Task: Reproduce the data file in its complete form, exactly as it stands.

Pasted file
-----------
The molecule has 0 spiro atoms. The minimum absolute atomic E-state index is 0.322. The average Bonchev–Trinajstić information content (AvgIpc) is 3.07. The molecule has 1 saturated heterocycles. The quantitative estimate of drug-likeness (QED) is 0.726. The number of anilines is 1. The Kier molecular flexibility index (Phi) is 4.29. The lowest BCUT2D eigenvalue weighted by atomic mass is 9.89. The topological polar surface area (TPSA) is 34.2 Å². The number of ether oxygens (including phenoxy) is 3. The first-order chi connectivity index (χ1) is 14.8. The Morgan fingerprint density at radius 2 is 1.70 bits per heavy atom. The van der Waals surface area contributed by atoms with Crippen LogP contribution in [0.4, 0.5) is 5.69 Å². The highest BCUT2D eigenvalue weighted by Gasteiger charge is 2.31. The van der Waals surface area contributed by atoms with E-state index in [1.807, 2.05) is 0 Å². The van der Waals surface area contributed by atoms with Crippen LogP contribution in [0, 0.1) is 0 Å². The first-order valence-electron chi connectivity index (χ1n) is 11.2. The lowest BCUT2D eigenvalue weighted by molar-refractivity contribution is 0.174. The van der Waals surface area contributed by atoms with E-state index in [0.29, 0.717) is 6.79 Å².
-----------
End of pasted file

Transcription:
The molecule has 0 spiro atoms. The minimum absolute atomic E-state index is 0.322. The average Bonchev–Trinajstić information content (AvgIpc) is 3.07. The molecule has 1 saturated heterocycles. The quantitative estimate of drug-likeness (QED) is 0.726. The number of anilines is 1. The Kier molecular flexibility index (Phi) is 4.29. The lowest BCUT2D eigenvalue weighted by atomic mass is 9.89. The topological polar surface area (TPSA) is 34.2 Å². The number of ether oxygens (including phenoxy) is 3. The first-order chi connectivity index (χ1) is 14.8. The Morgan fingerprint density at radius 2 is 1.70 bits per heavy atom. The van der Waals surface area contributed by atoms with Crippen LogP contribution in [0.4, 0.5) is 5.69 Å². The highest BCUT2D eigenvalue weighted by Gasteiger charge is 2.31. The van der Waals surface area contributed by atoms with E-state index in [1.807, 2.05) is 0 Å². The van der Waals surface area contributed by atoms with Crippen LogP contribution in [0, 0.1) is 0 Å². The first-order valence-electron chi connectivity index (χ1n) is 11.2. The lowest BCUT2D eigenvalue weighted by molar-refractivity contribution is 0.174. The van der Waals surface area contributed by atoms with E-state index in [0.29, 0.717) is 6.79 Å².